Vitamins & Supplements: Don’t Waste Your Money
If you’re among the majority of Americans (52%) who take at least one vitamin or dietary supplement daily, odds are good you’re wasting your money. A large review of findings from 277 clinical trials finds the vast majority of these pills and potions, including multivitamins, don’t improve heart health or help you live longer.
The findings are no surprise. Despite the $40 billion or more spent on vitamins and supplements each year in the U.S., multiple studies have questioned their effectiveness, and most supplements are not regulated—meaning you may or may not be getting what you think you’re buying, and few if any respectable studies have been done on their safety or effectiveness.
Other than for specific medical conditions, as prescribed by a physician, it’s becoming clear that the far better path to good health is a balanced diet, with emphasis on fruits and vegetables, experts say.
“The panacea or magic bullet that people keep searching for in dietary supplements isn’t there,” says the new study’s senior author, Erin Michos, an associate professor at the Johns Hopkins University School of Medicine. “People should focus on getting their nutrients from a heart-healthy diet, because the data increasingly show that the majority of healthy adults don’t need to take supplements.”
The new study, detailed in Annals of Internal Medicine, finds that most of the more than a dozen vitamins and supplements studied didn’t cause harm. But only a handful showed possible health benefits: omega-3 fatty acid (fish oil) and possibly folic acid, for some people.
Importantly, the scientists also find that supplements combining calcium and vitamin D might increased stroke risk.
The vitamins and supplements reviewed:
- vitamin A
- beta carotene
- vitamin B-complex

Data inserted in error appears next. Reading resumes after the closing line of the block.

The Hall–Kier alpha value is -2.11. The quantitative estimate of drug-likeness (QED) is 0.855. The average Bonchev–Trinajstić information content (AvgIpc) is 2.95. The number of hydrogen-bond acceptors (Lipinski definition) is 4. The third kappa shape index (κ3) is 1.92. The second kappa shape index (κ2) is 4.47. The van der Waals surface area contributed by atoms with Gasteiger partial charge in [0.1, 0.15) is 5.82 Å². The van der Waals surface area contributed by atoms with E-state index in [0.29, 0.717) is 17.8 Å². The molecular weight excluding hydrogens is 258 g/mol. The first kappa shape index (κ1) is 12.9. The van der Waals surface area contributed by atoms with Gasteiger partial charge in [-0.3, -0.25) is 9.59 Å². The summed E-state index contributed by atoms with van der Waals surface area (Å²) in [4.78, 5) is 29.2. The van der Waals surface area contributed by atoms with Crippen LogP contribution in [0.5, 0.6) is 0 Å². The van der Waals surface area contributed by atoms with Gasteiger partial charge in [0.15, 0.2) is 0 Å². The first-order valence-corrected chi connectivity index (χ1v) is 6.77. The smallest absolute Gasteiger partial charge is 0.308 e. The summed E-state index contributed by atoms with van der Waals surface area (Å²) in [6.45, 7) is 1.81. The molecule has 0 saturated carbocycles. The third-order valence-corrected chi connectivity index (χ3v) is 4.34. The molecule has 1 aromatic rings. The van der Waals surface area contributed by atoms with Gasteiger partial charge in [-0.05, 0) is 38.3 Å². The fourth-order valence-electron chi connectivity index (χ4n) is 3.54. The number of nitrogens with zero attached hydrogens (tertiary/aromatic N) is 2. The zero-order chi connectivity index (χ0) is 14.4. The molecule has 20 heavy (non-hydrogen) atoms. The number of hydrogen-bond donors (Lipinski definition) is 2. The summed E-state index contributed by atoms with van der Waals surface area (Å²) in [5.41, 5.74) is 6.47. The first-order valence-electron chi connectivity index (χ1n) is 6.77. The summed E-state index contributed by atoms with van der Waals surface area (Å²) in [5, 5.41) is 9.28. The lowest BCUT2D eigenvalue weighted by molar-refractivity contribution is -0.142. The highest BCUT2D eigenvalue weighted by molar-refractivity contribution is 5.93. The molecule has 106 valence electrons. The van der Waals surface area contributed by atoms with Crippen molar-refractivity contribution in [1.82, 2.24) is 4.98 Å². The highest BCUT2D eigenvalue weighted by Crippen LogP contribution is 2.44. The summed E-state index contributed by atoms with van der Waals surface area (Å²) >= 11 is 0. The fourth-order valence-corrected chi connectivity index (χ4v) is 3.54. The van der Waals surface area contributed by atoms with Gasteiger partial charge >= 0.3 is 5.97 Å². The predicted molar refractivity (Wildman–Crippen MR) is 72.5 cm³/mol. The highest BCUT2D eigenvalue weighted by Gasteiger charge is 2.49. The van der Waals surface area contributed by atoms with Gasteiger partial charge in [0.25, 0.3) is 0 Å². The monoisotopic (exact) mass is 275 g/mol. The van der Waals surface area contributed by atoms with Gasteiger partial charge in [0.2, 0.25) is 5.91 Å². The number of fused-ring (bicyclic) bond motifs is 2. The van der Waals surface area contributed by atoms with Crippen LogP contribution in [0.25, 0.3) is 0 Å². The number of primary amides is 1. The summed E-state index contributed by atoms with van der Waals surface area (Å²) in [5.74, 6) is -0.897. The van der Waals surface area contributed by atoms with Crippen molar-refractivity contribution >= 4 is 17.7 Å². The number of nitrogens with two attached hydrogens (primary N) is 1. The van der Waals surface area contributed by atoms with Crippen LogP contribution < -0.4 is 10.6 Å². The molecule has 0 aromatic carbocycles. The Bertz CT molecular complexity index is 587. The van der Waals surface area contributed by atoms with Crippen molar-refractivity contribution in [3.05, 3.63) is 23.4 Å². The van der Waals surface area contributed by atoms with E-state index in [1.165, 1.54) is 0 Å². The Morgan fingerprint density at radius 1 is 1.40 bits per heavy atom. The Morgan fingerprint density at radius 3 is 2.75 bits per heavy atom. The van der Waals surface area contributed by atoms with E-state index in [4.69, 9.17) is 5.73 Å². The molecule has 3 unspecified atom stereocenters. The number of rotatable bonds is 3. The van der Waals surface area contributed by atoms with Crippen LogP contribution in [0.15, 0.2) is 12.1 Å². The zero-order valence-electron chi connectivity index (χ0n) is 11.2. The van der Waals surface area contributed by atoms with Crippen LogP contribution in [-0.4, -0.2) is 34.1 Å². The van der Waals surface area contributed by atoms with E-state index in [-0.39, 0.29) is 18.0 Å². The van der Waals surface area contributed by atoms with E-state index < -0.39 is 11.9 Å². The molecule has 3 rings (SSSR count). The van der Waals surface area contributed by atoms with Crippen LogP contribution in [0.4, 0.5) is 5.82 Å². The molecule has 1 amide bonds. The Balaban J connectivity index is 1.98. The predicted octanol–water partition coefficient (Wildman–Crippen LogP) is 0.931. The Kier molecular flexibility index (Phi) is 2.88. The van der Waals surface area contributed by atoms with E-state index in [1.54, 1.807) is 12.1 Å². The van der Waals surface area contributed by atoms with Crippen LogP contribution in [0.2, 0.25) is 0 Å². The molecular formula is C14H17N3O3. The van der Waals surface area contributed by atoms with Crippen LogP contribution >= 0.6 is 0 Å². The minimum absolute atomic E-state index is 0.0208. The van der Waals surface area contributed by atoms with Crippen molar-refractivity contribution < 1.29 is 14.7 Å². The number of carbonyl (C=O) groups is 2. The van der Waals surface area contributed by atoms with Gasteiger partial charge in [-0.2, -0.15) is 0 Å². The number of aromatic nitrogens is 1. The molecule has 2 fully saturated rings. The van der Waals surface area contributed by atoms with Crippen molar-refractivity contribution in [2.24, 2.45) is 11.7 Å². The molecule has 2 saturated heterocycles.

- vitamin B3/niacin
- vitamin B6
- vitamin C
- vitamin E
- vitamin D alone
- calcium alone
- calcium and vitamin D together
- folic acid
- omega-3 fatty acid
The study also reviewed several diets:
- Mediterranean diet
- reduced saturated fat (less fats from meat and dairy) diet
- modified dietary fat intake (less saturated fat or replacing calories with more unsaturated fats or carbohydrates)
- reduced-fat diet
- low-salt diet in healthy people and those with high blood pressure
- increased alpha linolenic acid (ALA) diet (nuts, seeds and vegetable oils)
- increased omega-6 fatty acid diet (nuts, seeds and vegetable oils)
Of all those, only the low-salt diet showed possible health benefits, the researchers say.
While further research might refine some of the findings, and it’s not unheard of for scientific thinking, and the associated health advice, to be reversed, at the very least this large study, along with others of late, casts significant doubt on an industry that relies on anecdotal word-of-mouth tales (“It worked for me!”) and expansive marketing campaigns.
The main message from Michos and her colleagues: Save your money.
You can read more about the findings in this press release. Also, I’ve written about supplements before. These two stories dig deeper into their risks and effectiveness:
5 Dirty Little Secrets of ‘Natural’ Supplements
The supplement industry preys on consumer naïveté, hawking products with mystery ingredients that often don’t work and…